When a patron storms out of a store over perceived mistreatment, do not confuse the lack of legal grounds for a discrimination claim with a free pass on the far greater reputational risks that outweigh the cost of any litigation.

In April 2018, at a Philadelphia Starbucks, police arrested two men of color waiting for a third participant before beginning a business meeting. A Starbucks employee contacted police after concluding that the men had not purchased anything. Another patron captured the arrest on video and posted it on Twitter where it soon received more than 200,000 likes. Although it is unknown whether the men initiated any subsequent court action, they eventually settled with Starbucks (for an undetermined amount) and the city of Philadelphia (for $1 each and the promise of a $200,000 investment in a program for entrepreneurs).

To placate protesters and tamp down the backlash, Starbucks closed more than 8,000 locations one May afternoon for diversity training. Currently, the company is facing a race discrimination lawsuit filed by a Caucasian regional manager who claims she was terminated after refusing to discipline another Caucasian employee accused of discrimination in the aftermath of the event.

Several months later, in December,


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Charlie Platt, Director of Data Analytics for iDS, resumes his Ethical Hacker column with a piece on how reducing cyber risk can get in the way of your business – that is, if your rules lack flexibility. The best way to implement successful cyber risk programs without hurting your business, he says, is to design them to adapt to dynamic business requirements by providing an approved exception process.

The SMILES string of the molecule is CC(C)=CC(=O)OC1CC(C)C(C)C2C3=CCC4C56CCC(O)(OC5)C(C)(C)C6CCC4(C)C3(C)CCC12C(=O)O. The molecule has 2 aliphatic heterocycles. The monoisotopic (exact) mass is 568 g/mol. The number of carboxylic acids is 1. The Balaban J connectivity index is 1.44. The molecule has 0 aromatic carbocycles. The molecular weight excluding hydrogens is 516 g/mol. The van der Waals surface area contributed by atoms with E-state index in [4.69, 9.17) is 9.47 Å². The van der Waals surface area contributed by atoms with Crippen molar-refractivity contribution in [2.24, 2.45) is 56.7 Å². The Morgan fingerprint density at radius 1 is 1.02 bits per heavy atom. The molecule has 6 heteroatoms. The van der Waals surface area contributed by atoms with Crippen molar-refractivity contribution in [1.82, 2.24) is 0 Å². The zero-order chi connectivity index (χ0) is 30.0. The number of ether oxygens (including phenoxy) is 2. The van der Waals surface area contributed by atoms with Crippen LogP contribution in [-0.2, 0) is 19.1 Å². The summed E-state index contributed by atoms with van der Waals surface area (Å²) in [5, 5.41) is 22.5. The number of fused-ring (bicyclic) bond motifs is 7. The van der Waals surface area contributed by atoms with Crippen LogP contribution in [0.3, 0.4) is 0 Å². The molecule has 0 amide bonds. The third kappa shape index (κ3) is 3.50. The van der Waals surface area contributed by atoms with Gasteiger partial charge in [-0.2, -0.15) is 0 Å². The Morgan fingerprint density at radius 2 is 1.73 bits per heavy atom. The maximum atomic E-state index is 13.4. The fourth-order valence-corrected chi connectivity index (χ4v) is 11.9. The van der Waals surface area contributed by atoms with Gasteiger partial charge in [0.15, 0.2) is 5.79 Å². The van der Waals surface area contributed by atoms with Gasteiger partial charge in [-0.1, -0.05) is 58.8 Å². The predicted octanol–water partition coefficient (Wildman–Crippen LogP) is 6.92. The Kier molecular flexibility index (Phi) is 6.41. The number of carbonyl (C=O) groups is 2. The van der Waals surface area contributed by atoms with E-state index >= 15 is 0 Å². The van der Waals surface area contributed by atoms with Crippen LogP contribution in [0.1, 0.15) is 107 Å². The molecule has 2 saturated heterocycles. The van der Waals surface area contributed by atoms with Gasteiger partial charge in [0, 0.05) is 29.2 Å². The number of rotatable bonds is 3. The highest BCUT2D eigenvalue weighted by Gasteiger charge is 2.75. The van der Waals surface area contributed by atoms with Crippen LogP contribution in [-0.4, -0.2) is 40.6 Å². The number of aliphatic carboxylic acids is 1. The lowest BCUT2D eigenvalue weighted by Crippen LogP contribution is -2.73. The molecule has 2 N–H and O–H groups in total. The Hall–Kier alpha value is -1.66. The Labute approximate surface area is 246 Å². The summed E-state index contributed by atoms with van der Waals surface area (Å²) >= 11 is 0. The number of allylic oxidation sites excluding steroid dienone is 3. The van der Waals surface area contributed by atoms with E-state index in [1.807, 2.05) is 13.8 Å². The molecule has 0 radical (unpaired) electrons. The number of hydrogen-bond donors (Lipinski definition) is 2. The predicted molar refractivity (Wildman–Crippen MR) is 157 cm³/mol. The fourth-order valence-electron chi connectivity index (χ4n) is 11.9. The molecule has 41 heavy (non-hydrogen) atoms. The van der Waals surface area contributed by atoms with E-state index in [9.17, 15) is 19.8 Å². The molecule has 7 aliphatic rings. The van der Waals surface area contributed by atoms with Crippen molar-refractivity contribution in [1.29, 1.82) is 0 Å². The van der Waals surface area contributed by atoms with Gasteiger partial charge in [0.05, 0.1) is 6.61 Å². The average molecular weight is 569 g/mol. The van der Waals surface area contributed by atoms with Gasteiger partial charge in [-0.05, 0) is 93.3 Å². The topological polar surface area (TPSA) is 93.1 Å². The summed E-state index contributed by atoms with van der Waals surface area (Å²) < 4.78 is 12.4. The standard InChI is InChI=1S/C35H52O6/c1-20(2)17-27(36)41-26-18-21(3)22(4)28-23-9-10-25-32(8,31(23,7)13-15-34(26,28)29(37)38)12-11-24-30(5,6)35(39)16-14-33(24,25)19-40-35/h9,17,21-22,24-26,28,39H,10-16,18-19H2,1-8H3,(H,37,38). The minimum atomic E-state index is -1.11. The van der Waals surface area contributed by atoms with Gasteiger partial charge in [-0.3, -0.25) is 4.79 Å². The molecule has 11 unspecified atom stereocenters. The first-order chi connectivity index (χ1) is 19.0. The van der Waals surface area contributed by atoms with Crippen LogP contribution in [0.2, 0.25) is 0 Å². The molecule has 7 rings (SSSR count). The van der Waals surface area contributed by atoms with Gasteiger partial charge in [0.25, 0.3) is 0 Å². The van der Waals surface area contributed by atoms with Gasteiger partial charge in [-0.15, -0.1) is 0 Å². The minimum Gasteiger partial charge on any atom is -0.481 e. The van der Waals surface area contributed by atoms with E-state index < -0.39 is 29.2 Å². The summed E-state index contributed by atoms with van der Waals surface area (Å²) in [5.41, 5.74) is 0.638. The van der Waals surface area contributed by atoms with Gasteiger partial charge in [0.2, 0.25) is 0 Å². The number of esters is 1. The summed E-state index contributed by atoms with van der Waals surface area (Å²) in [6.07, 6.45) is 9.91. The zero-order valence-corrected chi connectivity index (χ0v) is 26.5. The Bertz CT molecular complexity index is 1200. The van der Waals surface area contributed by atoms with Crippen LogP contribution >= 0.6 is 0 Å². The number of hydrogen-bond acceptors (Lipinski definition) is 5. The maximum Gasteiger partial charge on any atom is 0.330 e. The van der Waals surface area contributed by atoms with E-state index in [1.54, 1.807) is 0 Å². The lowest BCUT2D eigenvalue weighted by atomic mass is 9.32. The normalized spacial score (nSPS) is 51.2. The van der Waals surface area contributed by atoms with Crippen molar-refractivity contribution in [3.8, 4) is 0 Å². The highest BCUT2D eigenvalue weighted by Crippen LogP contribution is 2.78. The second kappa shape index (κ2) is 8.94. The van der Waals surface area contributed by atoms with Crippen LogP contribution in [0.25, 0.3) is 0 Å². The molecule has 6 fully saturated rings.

It’s been a while since I’ve been on these pages. I’ve missed it and it’s good to be back. One big change is that I’m now also focused on data analytics in addition to cybersecurity. I will be heading up the Data Analytics practice at iDS and Robert Kirtley is heading up the Cybersecurity practice. Together we will be talking about how data analytics and cybersecurity go hand in hand, and how we can assist each other in achieving great results for our clients.

In light of that new focus, I’d like to tell you about a project I recently worked on for a client. While on the surface our work was focused on data, there were strong undercurrents of cybersecurity throughout the project. We were engaged to assist the client
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An annotated review of Information Governance Insights columns from 2017

The scope of corporate counsel duties has changed rather rapidly and drastically in the past decade. As companies have quickly begun to digitalize nearly every aspect of their operations, digital information has become the lifeblood and primary asset of nearly all business, in every industry, in every sector. Whether a company makes or sells widgets, transports goods or people, facilitates markets or financial transactions, or provides services of any sort, in the past few years it has also become an information business. The volume of digital information flowing through companies has also grown exponentially in this same short period.
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